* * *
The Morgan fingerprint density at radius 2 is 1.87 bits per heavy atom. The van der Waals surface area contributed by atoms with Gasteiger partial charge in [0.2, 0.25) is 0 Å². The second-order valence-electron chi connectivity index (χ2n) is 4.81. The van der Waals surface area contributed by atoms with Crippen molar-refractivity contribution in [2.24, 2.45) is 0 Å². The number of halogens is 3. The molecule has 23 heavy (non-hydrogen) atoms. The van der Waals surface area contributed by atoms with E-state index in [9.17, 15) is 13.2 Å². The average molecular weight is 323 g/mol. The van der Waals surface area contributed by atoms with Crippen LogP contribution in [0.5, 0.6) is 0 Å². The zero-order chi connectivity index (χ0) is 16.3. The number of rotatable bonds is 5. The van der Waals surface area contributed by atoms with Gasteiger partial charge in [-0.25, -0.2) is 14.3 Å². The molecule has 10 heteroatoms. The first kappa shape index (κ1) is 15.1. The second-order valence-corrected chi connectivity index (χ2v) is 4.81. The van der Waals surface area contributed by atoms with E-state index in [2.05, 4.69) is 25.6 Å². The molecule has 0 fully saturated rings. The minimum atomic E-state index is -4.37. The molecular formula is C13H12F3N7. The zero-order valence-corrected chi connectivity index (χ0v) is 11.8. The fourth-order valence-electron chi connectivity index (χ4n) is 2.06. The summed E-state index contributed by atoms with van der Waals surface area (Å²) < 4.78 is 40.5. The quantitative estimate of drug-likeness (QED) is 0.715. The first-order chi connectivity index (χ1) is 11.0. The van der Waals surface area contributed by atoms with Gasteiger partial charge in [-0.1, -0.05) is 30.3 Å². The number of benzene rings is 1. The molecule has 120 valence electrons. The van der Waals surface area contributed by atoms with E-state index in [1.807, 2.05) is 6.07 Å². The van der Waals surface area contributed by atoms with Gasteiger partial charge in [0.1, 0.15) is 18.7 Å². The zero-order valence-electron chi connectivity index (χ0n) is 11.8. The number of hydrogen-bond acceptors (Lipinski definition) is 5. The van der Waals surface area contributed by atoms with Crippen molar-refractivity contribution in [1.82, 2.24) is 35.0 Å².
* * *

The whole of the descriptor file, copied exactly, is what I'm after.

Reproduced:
The Morgan fingerprint density at radius 2 is 1.87 bits per heavy atom. The van der Waals surface area contributed by atoms with Gasteiger partial charge in [0.2, 0.25) is 0 Å². The second-order valence-electron chi connectivity index (χ2n) is 4.81. The van der Waals surface area contributed by atoms with Crippen molar-refractivity contribution in [2.24, 2.45) is 0 Å². The number of halogens is 3. The molecule has 23 heavy (non-hydrogen) atoms. The van der Waals surface area contributed by atoms with E-state index in [9.17, 15) is 13.2 Å². The average molecular weight is 323 g/mol. The van der Waals surface area contributed by atoms with Crippen LogP contribution in [0.5, 0.6) is 0 Å². The zero-order chi connectivity index (χ0) is 16.3. The number of rotatable bonds is 5. The van der Waals surface area contributed by atoms with Gasteiger partial charge in [-0.25, -0.2) is 14.3 Å². The molecule has 10 heteroatoms. The first kappa shape index (κ1) is 15.1. The second-order valence-corrected chi connectivity index (χ2v) is 4.81. The van der Waals surface area contributed by atoms with E-state index in [2.05, 4.69) is 25.6 Å². The molecule has 0 fully saturated rings. The minimum atomic E-state index is -4.37. The molecular formula is C13H12F3N7. The zero-order valence-corrected chi connectivity index (χ0v) is 11.8. The fourth-order valence-electron chi connectivity index (χ4n) is 2.06. The summed E-state index contributed by atoms with van der Waals surface area (Å²) < 4.78 is 40.5. The quantitative estimate of drug-likeness (QED) is 0.715. The first-order chi connectivity index (χ1) is 11.0. The van der Waals surface area contributed by atoms with Gasteiger partial charge in [-0.1, -0.05) is 30.3 Å². The number of benzene rings is 1. The molecule has 120 valence electrons. The van der Waals surface area contributed by atoms with E-state index in [1.807, 2.05) is 6.07 Å². The van der Waals surface area contributed by atoms with Gasteiger partial charge in [0.1, 0.15) is 18.7 Å². The zero-order valence-electron chi connectivity index (χ0n) is 11.8. The number of hydrogen-bond acceptors (Lipinski definition) is 5. The van der Waals surface area contributed by atoms with Crippen molar-refractivity contribution in [1.82, 2.24) is 35.0 Å².